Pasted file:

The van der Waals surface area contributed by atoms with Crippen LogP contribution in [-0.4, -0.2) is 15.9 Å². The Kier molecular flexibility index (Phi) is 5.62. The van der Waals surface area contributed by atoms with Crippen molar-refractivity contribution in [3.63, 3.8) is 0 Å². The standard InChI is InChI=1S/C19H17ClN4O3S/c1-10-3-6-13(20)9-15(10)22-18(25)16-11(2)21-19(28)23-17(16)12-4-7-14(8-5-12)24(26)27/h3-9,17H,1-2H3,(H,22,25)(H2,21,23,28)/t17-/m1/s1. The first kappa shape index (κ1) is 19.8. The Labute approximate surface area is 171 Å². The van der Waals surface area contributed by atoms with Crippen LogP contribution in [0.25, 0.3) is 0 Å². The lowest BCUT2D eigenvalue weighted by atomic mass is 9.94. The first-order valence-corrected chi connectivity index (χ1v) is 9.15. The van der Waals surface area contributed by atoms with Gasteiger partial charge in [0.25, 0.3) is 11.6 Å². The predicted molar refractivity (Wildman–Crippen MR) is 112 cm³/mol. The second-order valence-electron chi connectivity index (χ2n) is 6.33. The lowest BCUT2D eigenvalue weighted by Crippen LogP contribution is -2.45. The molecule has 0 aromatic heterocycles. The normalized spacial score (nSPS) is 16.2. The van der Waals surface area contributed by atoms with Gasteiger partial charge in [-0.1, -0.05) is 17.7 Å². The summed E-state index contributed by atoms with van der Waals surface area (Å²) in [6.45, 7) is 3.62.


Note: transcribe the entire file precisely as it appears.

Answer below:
The van der Waals surface area contributed by atoms with Crippen LogP contribution in [-0.4, -0.2) is 15.9 Å². The Kier molecular flexibility index (Phi) is 5.62. The van der Waals surface area contributed by atoms with Crippen molar-refractivity contribution in [3.63, 3.8) is 0 Å². The standard InChI is InChI=1S/C19H17ClN4O3S/c1-10-3-6-13(20)9-15(10)22-18(25)16-11(2)21-19(28)23-17(16)12-4-7-14(8-5-12)24(26)27/h3-9,17H,1-2H3,(H,22,25)(H2,21,23,28)/t17-/m1/s1. The first kappa shape index (κ1) is 19.8. The Labute approximate surface area is 171 Å². The van der Waals surface area contributed by atoms with Crippen LogP contribution in [0.25, 0.3) is 0 Å². The lowest BCUT2D eigenvalue weighted by atomic mass is 9.94. The first-order valence-corrected chi connectivity index (χ1v) is 9.15. The van der Waals surface area contributed by atoms with Gasteiger partial charge in [0.25, 0.3) is 11.6 Å². The predicted molar refractivity (Wildman–Crippen MR) is 112 cm³/mol. The second-order valence-electron chi connectivity index (χ2n) is 6.33. The lowest BCUT2D eigenvalue weighted by Crippen LogP contribution is -2.45. The molecule has 0 aromatic heterocycles. The normalized spacial score (nSPS) is 16.2. The van der Waals surface area contributed by atoms with Gasteiger partial charge in [-0.1, -0.05) is 17.7 Å². The summed E-state index contributed by atoms with van der Waals surface area (Å²) in [6.45, 7) is 3.62.